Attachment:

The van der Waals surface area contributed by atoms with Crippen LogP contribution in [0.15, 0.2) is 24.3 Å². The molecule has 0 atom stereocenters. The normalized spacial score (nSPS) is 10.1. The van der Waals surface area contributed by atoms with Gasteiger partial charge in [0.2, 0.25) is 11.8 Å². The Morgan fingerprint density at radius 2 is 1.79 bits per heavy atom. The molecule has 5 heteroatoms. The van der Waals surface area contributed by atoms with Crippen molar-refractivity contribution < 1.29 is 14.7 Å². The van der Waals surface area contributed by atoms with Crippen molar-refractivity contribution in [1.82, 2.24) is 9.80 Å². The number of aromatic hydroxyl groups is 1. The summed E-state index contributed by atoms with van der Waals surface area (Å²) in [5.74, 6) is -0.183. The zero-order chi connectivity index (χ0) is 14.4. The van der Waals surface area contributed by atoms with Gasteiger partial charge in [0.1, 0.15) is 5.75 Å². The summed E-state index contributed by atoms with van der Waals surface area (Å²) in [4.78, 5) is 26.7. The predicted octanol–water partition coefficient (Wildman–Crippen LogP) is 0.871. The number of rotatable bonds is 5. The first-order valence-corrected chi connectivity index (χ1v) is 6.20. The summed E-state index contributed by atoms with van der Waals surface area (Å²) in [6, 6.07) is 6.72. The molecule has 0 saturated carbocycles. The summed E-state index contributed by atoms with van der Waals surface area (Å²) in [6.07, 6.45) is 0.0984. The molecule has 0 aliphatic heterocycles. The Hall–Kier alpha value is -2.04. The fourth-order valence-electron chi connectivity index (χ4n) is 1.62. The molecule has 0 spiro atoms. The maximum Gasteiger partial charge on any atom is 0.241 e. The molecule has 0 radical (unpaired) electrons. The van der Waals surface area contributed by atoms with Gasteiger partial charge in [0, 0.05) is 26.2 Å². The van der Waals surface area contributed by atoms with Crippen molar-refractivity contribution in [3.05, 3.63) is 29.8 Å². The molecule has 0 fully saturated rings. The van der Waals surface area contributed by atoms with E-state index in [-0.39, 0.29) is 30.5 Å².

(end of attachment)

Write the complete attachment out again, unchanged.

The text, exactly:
The van der Waals surface area contributed by atoms with Crippen LogP contribution in [0.15, 0.2) is 24.3 Å². The molecule has 0 atom stereocenters. The normalized spacial score (nSPS) is 10.1. The van der Waals surface area contributed by atoms with Gasteiger partial charge in [0.2, 0.25) is 11.8 Å². The Morgan fingerprint density at radius 2 is 1.79 bits per heavy atom. The molecule has 5 heteroatoms. The van der Waals surface area contributed by atoms with Crippen molar-refractivity contribution < 1.29 is 14.7 Å². The van der Waals surface area contributed by atoms with Crippen molar-refractivity contribution in [1.82, 2.24) is 9.80 Å². The number of aromatic hydroxyl groups is 1. The summed E-state index contributed by atoms with van der Waals surface area (Å²) in [5.74, 6) is -0.183. The zero-order chi connectivity index (χ0) is 14.4. The van der Waals surface area contributed by atoms with Gasteiger partial charge in [0.1, 0.15) is 5.75 Å². The summed E-state index contributed by atoms with van der Waals surface area (Å²) in [4.78, 5) is 26.7. The predicted octanol–water partition coefficient (Wildman–Crippen LogP) is 0.871. The number of rotatable bonds is 5. The first-order valence-corrected chi connectivity index (χ1v) is 6.20. The summed E-state index contributed by atoms with van der Waals surface area (Å²) in [6, 6.07) is 6.72. The molecule has 0 saturated carbocycles. The summed E-state index contributed by atoms with van der Waals surface area (Å²) in [6.07, 6.45) is 0.0984. The molecule has 0 aliphatic heterocycles. The Hall–Kier alpha value is -2.04. The fourth-order valence-electron chi connectivity index (χ4n) is 1.62. The molecule has 0 spiro atoms. The maximum Gasteiger partial charge on any atom is 0.241 e. The molecule has 0 radical (unpaired) electrons. The van der Waals surface area contributed by atoms with Gasteiger partial charge in [0, 0.05) is 26.2 Å². The van der Waals surface area contributed by atoms with Crippen molar-refractivity contribution in [3.05, 3.63) is 29.8 Å². The molecule has 0 fully saturated rings. The van der Waals surface area contributed by atoms with E-state index in [-0.39, 0.29) is 30.5 Å².